What is the internet of things or IoT?
What is the internet of things (and why does it matter)?
The Internet of Things (IoT) is a system of interrelated computing devices, mechanical and digital machines, objects, animals or people that are provided with unique identifiers and the ability to transfer data over a network without requiring human-to-human or human-to-computer interaction.
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The internet of things (or as it’s also known, IoT) isn’t new: tech companies and pundits have been discussing the idea for decades, and the first internet-connected toaster was unveiled at a conference in 1989.
At its core, IoT is simple: it’s about connecting devices over the internet, letting them talk to us, applications, and each other. The popular, if silly, example is the smart fridge: what if your fridge could tell you it was out of milk, texting you if its internal cameras saw there was none left, or that the carton was past its use-by date?
Where it’s most common, in Britain at least, is home heating and energy use – partially because the government is pushing energy companies to roll out smart meters (although it has been questioned whether it can be delivered on schedule). They have clever functions that let you turn on heating remotely, set it to turn down the temperature if it’s a sunny day, or even turn off when there’s no-one home. Some can tell the latter with motion-sensing cameras, or simply by seeing that your smartphone (and therefore you) has left the premises.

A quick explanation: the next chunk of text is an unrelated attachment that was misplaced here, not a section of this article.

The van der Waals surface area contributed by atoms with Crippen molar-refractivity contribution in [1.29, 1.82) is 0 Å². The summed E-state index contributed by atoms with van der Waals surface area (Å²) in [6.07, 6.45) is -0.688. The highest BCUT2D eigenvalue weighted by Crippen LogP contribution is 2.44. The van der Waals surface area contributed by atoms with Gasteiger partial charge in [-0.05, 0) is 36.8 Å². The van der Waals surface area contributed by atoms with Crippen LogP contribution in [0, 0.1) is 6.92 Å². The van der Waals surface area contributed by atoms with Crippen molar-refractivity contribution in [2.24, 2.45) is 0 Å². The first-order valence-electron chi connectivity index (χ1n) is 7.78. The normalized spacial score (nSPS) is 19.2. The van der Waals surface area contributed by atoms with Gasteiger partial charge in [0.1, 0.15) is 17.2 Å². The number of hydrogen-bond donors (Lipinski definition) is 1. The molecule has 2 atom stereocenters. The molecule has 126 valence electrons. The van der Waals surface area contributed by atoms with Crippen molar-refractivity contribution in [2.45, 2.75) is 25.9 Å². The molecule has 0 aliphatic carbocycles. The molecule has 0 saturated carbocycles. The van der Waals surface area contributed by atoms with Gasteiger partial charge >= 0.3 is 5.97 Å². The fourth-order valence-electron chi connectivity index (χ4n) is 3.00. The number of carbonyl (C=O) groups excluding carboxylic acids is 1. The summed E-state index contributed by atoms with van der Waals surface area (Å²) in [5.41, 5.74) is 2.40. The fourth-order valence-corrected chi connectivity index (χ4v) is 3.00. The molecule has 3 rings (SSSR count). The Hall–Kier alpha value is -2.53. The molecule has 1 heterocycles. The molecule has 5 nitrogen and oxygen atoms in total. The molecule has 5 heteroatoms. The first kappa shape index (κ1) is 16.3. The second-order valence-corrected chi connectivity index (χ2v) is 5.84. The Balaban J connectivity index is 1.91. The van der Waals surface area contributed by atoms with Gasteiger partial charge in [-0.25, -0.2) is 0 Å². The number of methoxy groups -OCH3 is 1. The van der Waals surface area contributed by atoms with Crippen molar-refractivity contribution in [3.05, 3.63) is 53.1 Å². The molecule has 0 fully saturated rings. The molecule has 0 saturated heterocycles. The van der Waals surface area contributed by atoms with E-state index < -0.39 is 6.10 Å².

IoT is more than smart homes and connected appliances, however. It scales up to include smart cities – think of connected traffic signals that monitor utility use, or smart bins that signal when they need to be emptied – and industry, with connected sensors for everything from tracking parts to monitoring crops.
Why does it matter? There’s a reason the government is encouraging energy companies to hand you a smart meter: all that data and automated use is more efficient, meaning we use less energy. Many areas of IoT show such benefits, though some smart gadgets are more about whizz-bang effects than efficiency, which may well be why we’re seeing more smart heating than smart fridges in the UK. (source The Guardian )
Worldwide spending on IoT forecast to reach $772 billion in 2018